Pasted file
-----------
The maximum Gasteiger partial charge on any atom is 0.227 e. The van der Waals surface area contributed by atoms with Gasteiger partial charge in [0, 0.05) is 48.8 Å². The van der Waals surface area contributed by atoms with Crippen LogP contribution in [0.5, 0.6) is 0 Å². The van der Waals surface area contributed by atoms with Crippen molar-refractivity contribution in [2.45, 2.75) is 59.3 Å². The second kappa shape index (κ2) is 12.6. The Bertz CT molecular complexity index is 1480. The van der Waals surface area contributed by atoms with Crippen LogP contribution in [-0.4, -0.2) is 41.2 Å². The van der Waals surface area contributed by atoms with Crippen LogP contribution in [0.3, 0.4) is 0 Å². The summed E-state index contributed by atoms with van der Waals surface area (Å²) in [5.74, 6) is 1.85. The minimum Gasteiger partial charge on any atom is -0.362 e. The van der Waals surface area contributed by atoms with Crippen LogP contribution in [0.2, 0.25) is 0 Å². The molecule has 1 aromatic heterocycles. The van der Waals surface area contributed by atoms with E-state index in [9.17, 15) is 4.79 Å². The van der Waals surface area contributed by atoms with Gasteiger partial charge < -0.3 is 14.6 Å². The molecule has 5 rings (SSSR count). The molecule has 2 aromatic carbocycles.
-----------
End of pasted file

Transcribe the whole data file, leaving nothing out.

The maximum Gasteiger partial charge on any atom is 0.227 e. The van der Waals surface area contributed by atoms with Gasteiger partial charge in [0, 0.05) is 48.8 Å². The van der Waals surface area contributed by atoms with Crippen LogP contribution in [0.5, 0.6) is 0 Å². The van der Waals surface area contributed by atoms with Crippen molar-refractivity contribution in [2.45, 2.75) is 59.3 Å². The second kappa shape index (κ2) is 12.6. The Bertz CT molecular complexity index is 1480. The van der Waals surface area contributed by atoms with Crippen LogP contribution in [-0.4, -0.2) is 41.2 Å². The van der Waals surface area contributed by atoms with Crippen LogP contribution in [0.3, 0.4) is 0 Å². The summed E-state index contributed by atoms with van der Waals surface area (Å²) in [5.74, 6) is 1.85. The minimum Gasteiger partial charge on any atom is -0.362 e. The van der Waals surface area contributed by atoms with Crippen LogP contribution in [0.2, 0.25) is 0 Å². The molecule has 1 aromatic heterocycles. The van der Waals surface area contributed by atoms with E-state index in [9.17, 15) is 4.79 Å². The van der Waals surface area contributed by atoms with Gasteiger partial charge < -0.3 is 14.6 Å². The molecule has 5 rings (SSSR count). The molecule has 2 aromatic carbocycles.